Sometimes, it takes a while for the penny to drop in the palatial executive offices of our country’s insurance companies that are occupied by individuals of fearsome intellect but little nous.
Well, maybe a few pennies will now start clanging on to the floor following the decision of new kid on the block Guardian (insurer, not newspaper) to launch a revolutionary financial protection insurance policy.
It is a form of cover we have been urging the insurance intellects to develop for some considerable time. Indeed ever since we reported two years ago on the sad case of Hein Pretorius who lost a leg in a motoring accident, only to discover the insurance he thought would protect him in the event of a serious injury only covered him for the loss of both legs.
Worry: Guardian’s new policy is a form of cover we have been urging the insurance intellects to develop for some considerable time
The new Guardian policy, like the two Hein had with Bright Grey (part of Royal London) and Legal & General, is set up as critical illness cover – designed to pay out a tax-free lump sum on diagnosis of a serious illness or the incurring of a major disability.
But what makes it special is that the cover will not be set in stone – as happens with conventional critical illness policies. Guardian, owned by Gryphon Group, has promised that when claim wordings are improved, as they regularly are, they will be applied to existing policies, not just new plans (as happens now). If the upgrade results in a premium increase, Guardian will offer policyholders a choice: stick with what they have got or twist to the upgrade.
If Hein’s L&G and Bright Grey policies had been set up in such a way, they would have been automatically upgraded to pay out on the loss of one limb, not two (nearly all critical illness policies sold today pay out on this basis).
This would then have given Hein a financial buffer while he recovered from his horrific injury and gave thought to a new career. Instead, the 46-year-old has been forced to plead for donations via Facebook so he can retrain for a profession (management accountancy) that will accommodate his life-changing injuries.
Guardian’s new critical illness cover has been welcomed by insurance experts including Alan Lakey, of CIExpert, and Ian McKenna, of Finance & Technology Centre. They state the insurer has shown ‘some fresh thinking’ (Lakey) while its policy is a ‘real win for consumers’ (McKenna).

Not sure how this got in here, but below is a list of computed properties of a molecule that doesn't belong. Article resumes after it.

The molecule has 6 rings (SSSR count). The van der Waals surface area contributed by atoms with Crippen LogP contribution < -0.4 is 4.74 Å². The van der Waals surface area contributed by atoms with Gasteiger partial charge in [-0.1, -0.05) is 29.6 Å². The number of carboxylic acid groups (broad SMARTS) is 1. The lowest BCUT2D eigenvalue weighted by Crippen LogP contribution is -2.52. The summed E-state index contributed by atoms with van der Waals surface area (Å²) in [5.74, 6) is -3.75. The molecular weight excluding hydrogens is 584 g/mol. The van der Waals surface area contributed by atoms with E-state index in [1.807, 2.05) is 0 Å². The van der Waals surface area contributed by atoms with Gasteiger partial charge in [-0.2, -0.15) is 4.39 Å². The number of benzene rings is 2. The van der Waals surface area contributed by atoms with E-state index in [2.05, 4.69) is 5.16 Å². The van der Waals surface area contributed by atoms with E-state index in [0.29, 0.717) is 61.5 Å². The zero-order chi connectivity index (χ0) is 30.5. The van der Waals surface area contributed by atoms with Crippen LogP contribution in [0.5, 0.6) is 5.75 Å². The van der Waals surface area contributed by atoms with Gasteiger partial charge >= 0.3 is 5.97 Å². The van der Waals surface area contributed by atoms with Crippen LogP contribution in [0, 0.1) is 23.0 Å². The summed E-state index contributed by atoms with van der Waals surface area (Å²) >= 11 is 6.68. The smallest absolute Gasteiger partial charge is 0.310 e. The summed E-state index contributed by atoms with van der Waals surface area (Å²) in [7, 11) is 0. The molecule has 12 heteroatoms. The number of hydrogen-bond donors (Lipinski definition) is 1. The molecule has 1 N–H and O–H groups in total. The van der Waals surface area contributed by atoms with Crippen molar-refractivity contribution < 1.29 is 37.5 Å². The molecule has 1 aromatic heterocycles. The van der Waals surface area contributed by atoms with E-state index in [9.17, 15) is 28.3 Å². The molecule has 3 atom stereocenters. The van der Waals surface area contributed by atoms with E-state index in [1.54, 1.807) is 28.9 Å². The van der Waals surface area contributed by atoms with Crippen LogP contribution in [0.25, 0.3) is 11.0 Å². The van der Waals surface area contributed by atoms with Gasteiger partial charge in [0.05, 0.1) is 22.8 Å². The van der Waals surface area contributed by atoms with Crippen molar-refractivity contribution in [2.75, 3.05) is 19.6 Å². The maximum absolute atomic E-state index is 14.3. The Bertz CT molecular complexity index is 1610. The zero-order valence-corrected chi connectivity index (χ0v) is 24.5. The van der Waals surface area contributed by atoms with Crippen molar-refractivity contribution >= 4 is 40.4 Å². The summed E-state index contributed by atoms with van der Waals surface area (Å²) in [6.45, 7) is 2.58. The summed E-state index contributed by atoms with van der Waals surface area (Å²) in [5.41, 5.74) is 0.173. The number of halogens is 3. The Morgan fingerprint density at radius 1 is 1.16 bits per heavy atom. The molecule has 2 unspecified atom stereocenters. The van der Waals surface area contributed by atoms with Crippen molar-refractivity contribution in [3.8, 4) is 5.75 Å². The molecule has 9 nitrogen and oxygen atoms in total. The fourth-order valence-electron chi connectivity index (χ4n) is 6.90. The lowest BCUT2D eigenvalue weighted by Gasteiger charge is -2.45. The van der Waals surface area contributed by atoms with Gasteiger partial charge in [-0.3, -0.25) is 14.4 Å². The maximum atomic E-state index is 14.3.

Of course, Guardian is starting from scratch so it can afford to be revolutionary. But surely it is not beyond the fearsome intellect of our insurance industry’s bosses to work out a way of applying similar upgrades to existing policies that like Hein’s have not weathered well and are no longer fit for purpose. Treating customers fairly? Time for the pennies to drop.
A big thank you to all those readers (I love you) who have been in contact in recent days supporting our ‘Keep Our Communities Open for Business’ campaign. We are thrilled with the response which has been overwhelmingly positive. There is a real determination among you to keep our towns and villages vibrant – and our communities cohesive. We have heard from a variety of people. Those who have seen the number of banks on their local high street dwindle to nothing, leaving only the building societies and post office in place to offer financial services. Societies Nationwide and Yorkshire repeatedly get honourable mentions for their community support – as well as commitment to customer service and employing welcoming staff.
We have also been contacted by local business associations and councillors keen to be pilots for a new type of community hub – The Comoola Tree Project. The brainchild of a former chartered accountant and two leading academics, these outlets will provide a range of services including banking under one roof. More importantly, they will reinvest profits back into the community.
In addition, a number of members of association Responsible Finance have been in touch, telling us of the invaluable work they do lending to local small businesses. Often, they step in and support entrepreneurs who have been cold-shouldered by the big banks. If you have a story about an initiative in your community designed to re-energise and fill the gap left by the deserting banks, please email me. We would love to hear about the positive forces keeping our communities open for business. We will be returning to this crucial subject in these pages very soon.